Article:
10 Facts: Paris
Paris is the capital city of France. It is situated on the river Seine, in Northern France, at the heart of the Île-de-France region. Paris is one of the oldest cities on the European continent and one of the biggest metropolitan areas on the continent as well. Paris has been selected as the 10 facts topic for today. If I’ve left out anything about this marvelous city please comment on this post. Various cities will be used as 10 facts topics in the future. Watch this space for regular updates.
Here are some facts about Paris:
- The earliest archaeological signs of permanent habitation in the Paris area date from around 4200 BC.
- The city reclaimed its original appellation of “Paris” towards the end of the Roman occupation. The Frankish king Clovis I established Paris as his capital in 508 AD.
- Today the central part of Paris has a population of about 2.2 million and about 11 million people in total live in the Paris metropolitan area.
- The Eiffel Tower was constructed between 1887 and 1889. It was the tallest structure in the world up to 1930. The Eiffel Tower is 324 metres (1,063 ft) in height.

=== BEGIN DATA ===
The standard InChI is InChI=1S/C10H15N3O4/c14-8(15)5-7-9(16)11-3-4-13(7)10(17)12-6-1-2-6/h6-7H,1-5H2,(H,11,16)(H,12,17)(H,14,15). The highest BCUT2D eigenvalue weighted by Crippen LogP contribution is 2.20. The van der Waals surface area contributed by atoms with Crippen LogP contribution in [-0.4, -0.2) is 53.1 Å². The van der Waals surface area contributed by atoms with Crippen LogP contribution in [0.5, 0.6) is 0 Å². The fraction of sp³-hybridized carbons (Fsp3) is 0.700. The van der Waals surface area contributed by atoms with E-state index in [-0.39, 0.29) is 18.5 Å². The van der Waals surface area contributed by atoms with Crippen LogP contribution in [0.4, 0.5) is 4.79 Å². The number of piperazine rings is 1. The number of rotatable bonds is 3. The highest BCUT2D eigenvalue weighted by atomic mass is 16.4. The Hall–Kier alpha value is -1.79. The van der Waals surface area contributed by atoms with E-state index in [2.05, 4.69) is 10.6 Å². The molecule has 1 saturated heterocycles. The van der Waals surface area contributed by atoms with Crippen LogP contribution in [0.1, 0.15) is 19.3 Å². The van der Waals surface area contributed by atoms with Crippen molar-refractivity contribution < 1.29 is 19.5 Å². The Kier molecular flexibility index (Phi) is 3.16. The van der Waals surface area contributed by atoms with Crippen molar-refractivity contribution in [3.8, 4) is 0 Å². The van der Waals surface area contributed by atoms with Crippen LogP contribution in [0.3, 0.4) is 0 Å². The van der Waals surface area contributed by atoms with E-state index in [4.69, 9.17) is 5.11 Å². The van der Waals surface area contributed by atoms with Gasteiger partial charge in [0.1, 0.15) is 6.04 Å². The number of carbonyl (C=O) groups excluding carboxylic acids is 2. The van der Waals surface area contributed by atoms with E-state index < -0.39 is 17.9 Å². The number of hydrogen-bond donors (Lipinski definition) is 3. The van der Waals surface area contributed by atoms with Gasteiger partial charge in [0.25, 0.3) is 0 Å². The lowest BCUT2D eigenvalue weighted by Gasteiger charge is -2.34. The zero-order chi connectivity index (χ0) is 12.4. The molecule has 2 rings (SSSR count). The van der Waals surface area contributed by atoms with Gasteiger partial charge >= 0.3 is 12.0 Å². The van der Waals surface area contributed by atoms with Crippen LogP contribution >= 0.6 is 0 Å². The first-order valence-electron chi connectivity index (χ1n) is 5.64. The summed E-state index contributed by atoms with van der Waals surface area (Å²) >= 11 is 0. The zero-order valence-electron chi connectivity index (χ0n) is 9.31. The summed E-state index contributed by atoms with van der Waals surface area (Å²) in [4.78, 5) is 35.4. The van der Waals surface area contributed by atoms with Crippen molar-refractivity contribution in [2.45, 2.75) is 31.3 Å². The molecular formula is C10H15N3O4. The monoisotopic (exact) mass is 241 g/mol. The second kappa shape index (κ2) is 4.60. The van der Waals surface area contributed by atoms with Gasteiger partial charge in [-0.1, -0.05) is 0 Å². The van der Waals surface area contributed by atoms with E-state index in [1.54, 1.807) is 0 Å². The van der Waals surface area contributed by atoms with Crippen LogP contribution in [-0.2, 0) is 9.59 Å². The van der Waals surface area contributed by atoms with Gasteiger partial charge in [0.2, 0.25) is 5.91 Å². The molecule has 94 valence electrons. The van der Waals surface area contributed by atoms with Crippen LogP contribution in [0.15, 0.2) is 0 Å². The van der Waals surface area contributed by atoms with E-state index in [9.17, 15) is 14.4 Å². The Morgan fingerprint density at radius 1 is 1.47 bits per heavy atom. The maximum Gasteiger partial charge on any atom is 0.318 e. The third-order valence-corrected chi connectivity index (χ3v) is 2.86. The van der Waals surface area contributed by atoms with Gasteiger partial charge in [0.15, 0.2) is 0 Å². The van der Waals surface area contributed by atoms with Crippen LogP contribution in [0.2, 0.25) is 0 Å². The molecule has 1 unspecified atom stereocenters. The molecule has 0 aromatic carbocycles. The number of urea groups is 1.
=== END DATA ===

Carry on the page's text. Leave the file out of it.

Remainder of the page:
- The Notre Dame de Paris (meaning Our Lady in Paris) is a gothic Roman Catholic cathredral in Paris. It was constructed between 1160 and 1345.
- The Musée du Louvre (Grand Louvre) in Paris is one of the world’s largest museums and the world’s most visited museum (more than 8 million visitors a year). It’s also a historic monument. It was established in 1793.
- The Arc de Triomphe is 50 metres (160 feet) high, 45 metres (148 feet) wide and 22 metres (72 feet) deep. The monument was completed in 1836 during the reign of King Louis-Philippe.
- The Bastille was built between 1370 and 1383 as part of the defenses of Paris, the structure was reputedly converted into a prison in the 17th century by Charles VI of France. The Bastille was destroyed from 1789 – 1790 during the French revolution. No trace of this prison remains today but the site is know today as the Place de la Bastille and is often the site of political protests in the city.
- The Place de la Concorde in Paris is the site that was called Place de la Revolution and many nobles were executed during the French revolution here including Louis XVI and Marie Antoinette. The Place de la Concorde is the largest public square in Paris (covering 86,400 square metres)
- The Palace of Versailles occupies more than 51,000 square metres. The chateau has 700 rooms, 2153 windows, 67 staircases, 6123 paintings, 1500 drawings, more than 2100 sculptures and more than 15,000 engravings in its collection.
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